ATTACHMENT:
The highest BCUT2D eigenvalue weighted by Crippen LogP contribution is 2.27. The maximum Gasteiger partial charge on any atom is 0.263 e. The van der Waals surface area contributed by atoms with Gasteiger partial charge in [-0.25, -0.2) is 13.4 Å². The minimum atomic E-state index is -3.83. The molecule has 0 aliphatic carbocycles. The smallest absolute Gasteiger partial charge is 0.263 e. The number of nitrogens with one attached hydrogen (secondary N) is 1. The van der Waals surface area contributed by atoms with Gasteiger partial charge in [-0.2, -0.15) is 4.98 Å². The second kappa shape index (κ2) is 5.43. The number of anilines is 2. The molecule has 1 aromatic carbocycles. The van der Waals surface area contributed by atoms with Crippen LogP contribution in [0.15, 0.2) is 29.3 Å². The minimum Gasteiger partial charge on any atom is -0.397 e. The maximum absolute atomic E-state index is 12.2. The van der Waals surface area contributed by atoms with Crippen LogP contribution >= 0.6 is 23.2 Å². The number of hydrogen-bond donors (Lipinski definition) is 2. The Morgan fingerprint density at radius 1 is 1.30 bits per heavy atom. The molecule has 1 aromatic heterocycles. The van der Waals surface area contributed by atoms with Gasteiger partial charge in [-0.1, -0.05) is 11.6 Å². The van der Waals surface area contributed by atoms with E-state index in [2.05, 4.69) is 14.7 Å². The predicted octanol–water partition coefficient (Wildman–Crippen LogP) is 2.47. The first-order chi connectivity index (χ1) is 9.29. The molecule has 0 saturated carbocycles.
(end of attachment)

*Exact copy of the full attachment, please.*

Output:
The highest BCUT2D eigenvalue weighted by Crippen LogP contribution is 2.27. The maximum Gasteiger partial charge on any atom is 0.263 e. The van der Waals surface area contributed by atoms with Gasteiger partial charge in [-0.25, -0.2) is 13.4 Å². The minimum atomic E-state index is -3.83. The molecule has 0 aliphatic carbocycles. The smallest absolute Gasteiger partial charge is 0.263 e. The number of nitrogens with one attached hydrogen (secondary N) is 1. The van der Waals surface area contributed by atoms with Gasteiger partial charge in [-0.2, -0.15) is 4.98 Å². The second kappa shape index (κ2) is 5.43. The number of anilines is 2. The molecule has 1 aromatic carbocycles. The van der Waals surface area contributed by atoms with Crippen LogP contribution in [0.15, 0.2) is 29.3 Å². The minimum Gasteiger partial charge on any atom is -0.397 e. The maximum absolute atomic E-state index is 12.2. The van der Waals surface area contributed by atoms with Crippen LogP contribution >= 0.6 is 23.2 Å². The number of hydrogen-bond donors (Lipinski definition) is 2. The Morgan fingerprint density at radius 1 is 1.30 bits per heavy atom. The molecule has 1 aromatic heterocycles. The van der Waals surface area contributed by atoms with Gasteiger partial charge in [-0.1, -0.05) is 11.6 Å². The van der Waals surface area contributed by atoms with E-state index in [2.05, 4.69) is 14.7 Å². The predicted octanol–water partition coefficient (Wildman–Crippen LogP) is 2.47. The first-order chi connectivity index (χ1) is 9.29. The molecule has 0 saturated carbocycles.